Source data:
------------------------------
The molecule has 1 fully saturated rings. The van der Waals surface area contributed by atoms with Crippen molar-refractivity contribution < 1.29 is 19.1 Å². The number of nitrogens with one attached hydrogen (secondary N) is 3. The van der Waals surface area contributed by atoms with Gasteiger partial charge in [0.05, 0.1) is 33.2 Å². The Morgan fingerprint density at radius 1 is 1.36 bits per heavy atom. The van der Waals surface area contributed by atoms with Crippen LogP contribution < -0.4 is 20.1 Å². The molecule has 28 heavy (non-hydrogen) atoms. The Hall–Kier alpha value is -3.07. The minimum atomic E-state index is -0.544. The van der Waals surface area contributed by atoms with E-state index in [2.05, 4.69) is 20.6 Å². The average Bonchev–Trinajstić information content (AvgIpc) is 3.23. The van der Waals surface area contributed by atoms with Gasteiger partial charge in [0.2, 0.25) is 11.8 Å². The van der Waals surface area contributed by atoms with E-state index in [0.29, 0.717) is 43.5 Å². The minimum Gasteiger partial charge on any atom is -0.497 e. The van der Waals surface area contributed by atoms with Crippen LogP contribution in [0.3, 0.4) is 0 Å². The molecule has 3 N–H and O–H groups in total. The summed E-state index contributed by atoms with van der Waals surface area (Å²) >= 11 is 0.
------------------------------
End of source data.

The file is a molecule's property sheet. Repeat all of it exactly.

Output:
The molecule has 1 fully saturated rings. The van der Waals surface area contributed by atoms with Crippen molar-refractivity contribution < 1.29 is 19.1 Å². The number of nitrogens with one attached hydrogen (secondary N) is 3. The van der Waals surface area contributed by atoms with Gasteiger partial charge in [0.05, 0.1) is 33.2 Å². The Morgan fingerprint density at radius 1 is 1.36 bits per heavy atom. The van der Waals surface area contributed by atoms with Crippen LogP contribution < -0.4 is 20.1 Å². The molecule has 28 heavy (non-hydrogen) atoms. The Hall–Kier alpha value is -3.07. The minimum atomic E-state index is -0.544. The van der Waals surface area contributed by atoms with E-state index in [2.05, 4.69) is 20.6 Å². The average Bonchev–Trinajstić information content (AvgIpc) is 3.23. The van der Waals surface area contributed by atoms with Gasteiger partial charge in [0.2, 0.25) is 11.8 Å². The van der Waals surface area contributed by atoms with E-state index in [0.29, 0.717) is 43.5 Å². The minimum Gasteiger partial charge on any atom is -0.497 e. The van der Waals surface area contributed by atoms with Crippen LogP contribution in [0.3, 0.4) is 0 Å². The molecule has 3 N–H and O–H groups in total. The summed E-state index contributed by atoms with van der Waals surface area (Å²) >= 11 is 0.